“Stars evoke for me the universe and the heavens. They are mysterious unobtainable points of light that draw me into the infinity of the cosmos, each one an inspiration, but together a miracle of unbearable beauty. The circle is a symbol of wholeness and completion, the never-ending line, yet the points of a star hugely increase that external line as one follows the radiations outwards from their luminous centre-point. In painting, the time taken to travel that extra distance becomes a meditation.” - Carol Robertson
Carol Robertson is known for her evocative paintings composed of the elemental form of the circle in delicately radiant colours with subtly transforming grounds. Working with a refined palette of closely related tones, Robertson believes in the powerful emotive and spiritual qualities of individual colours, using these to build complex layers of association.
In the works in this exhibition, the circle has become less distinct, its radius implied in star shapes where the continuous circular flow is replaced by sharp points staking out the perimeter. Here, the pulsating rhythms that characterise much of Robertson’s work are explored in bursts of energy generating from the core of the star, creating dynamic visual experiences that evoke the sensations of light, movement and touch.
Made in different sizes, from 20x20cm up to 180x180cm, each star has either nine or eighteen points that vary in sharpness from one to another. Their rhythmic energy becomes intensified when viewed as a series, drawing awareness to the expansion and shrinking of the centre-point and the subtle modulations of the orientation and density of line. The shapes are often set against shimmering unstructured grounds produced with poured layers of semi-translucent colour that create a resonant and harmonious whole, a process that Robertson describes as a ‘consequential’ way of working. The ground is activated in new paintings such as Star and Light from Light by the mirroring of positive and negative forms, introducing associative binary oppositions between activity and passivity, light and dark, wholeness and emptiness.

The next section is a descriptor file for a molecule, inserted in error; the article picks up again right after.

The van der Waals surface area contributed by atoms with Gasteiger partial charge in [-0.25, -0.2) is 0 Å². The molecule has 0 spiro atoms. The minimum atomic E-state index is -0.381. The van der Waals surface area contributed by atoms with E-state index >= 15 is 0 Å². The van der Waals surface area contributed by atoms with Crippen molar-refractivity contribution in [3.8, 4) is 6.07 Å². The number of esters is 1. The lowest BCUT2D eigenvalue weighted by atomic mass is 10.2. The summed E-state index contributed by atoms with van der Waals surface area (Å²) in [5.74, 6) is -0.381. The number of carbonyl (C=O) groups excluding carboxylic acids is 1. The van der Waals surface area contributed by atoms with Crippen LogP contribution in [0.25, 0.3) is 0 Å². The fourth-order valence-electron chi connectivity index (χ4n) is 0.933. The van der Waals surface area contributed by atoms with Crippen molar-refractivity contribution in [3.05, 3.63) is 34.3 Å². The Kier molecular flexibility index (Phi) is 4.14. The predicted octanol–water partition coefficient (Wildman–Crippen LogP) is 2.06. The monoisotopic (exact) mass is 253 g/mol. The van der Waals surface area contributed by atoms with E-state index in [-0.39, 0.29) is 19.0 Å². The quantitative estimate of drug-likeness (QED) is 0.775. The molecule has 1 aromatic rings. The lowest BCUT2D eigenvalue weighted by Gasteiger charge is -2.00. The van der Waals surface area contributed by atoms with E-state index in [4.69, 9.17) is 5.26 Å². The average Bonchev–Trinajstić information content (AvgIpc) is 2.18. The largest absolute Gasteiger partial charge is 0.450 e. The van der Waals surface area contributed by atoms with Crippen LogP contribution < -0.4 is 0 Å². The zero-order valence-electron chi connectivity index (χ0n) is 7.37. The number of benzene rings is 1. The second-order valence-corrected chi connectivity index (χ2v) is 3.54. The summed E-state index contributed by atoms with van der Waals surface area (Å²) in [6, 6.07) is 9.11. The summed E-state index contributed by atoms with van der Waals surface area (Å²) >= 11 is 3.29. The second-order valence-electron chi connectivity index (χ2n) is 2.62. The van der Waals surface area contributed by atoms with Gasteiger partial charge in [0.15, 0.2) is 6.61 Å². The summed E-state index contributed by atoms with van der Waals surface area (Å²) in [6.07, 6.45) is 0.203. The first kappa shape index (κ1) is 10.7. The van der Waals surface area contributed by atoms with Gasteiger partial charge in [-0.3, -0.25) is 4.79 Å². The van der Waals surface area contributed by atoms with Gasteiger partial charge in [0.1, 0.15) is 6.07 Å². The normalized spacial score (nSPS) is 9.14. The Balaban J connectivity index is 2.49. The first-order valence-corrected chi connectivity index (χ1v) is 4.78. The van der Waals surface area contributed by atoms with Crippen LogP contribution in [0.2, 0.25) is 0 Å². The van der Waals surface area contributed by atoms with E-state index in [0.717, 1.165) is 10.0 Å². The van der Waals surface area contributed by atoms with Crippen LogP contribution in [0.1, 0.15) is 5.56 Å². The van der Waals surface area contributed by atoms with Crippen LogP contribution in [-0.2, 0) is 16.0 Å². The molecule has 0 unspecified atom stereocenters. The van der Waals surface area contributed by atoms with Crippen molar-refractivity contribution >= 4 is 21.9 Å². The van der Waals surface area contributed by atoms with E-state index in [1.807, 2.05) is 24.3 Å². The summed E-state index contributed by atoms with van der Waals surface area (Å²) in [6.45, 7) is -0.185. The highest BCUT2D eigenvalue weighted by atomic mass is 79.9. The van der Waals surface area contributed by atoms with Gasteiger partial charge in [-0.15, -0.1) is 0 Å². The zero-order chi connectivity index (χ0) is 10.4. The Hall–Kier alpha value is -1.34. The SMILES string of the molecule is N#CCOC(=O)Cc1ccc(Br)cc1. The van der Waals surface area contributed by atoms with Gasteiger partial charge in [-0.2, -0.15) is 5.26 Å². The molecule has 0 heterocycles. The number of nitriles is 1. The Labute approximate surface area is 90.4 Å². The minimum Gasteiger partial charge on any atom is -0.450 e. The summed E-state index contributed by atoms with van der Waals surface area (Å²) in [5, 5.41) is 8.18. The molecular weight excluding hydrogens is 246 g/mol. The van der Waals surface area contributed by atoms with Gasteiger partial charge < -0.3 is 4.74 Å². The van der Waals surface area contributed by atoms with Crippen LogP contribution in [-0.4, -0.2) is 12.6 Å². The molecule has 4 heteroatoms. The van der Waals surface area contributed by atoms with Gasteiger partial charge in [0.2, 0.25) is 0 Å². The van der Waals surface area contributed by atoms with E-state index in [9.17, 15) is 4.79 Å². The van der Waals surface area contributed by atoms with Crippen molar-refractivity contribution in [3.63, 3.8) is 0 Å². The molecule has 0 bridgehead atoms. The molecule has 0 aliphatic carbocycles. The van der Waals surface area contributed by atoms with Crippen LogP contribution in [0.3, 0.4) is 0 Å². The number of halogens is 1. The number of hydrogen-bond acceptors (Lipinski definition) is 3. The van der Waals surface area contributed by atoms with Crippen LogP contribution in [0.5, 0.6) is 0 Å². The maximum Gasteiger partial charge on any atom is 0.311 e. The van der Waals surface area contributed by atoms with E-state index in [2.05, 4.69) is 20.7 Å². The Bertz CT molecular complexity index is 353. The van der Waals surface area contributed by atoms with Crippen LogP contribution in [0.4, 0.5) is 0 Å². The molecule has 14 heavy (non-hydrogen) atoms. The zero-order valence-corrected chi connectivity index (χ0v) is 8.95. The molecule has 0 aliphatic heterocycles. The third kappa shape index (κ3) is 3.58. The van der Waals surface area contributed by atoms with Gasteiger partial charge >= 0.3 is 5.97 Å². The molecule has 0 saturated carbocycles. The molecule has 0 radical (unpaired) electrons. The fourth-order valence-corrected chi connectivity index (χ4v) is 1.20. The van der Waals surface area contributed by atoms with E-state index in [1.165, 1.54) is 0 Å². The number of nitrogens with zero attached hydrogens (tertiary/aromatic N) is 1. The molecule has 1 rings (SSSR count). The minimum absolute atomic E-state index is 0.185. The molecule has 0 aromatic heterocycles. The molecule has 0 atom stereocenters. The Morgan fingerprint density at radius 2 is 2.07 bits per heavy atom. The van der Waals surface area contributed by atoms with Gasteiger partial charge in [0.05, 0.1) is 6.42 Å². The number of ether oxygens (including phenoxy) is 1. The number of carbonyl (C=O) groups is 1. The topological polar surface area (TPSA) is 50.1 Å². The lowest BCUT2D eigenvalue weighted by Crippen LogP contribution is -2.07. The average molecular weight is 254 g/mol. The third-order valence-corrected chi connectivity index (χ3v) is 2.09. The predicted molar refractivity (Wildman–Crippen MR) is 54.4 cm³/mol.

Following on from the Star series, Robertson has continued to explore the concentrated energy of pointed shapes, by painting equilateral and isosceles triangles, (in the Triangle series), each divided into three sides of alternating coloured stripes, expanding into chevron-like shapes in multiple arrangements, some of which take on an almost heraldic linear form (such as the Ancestral Lines series), and others in stylised measured sequences (seen in the Dance and Quadrille series).
Trained as a dancer at a young age, Robertson’s developed sense of movement and physical spatial awareness can be seen in the proportion and placement of elements within her paintings. Her work reveals an acute consciousness between forms and the spaces that surround them, reflecting the tensions and exhilarations of interacting dancers. This is acknowledged in the painting Dance in which the chevron shapes exert a unified force towards the centre, their points balanced delicately at each of the four corners, and the Quadrille series, named after the square dance famous for its precise steps and figures.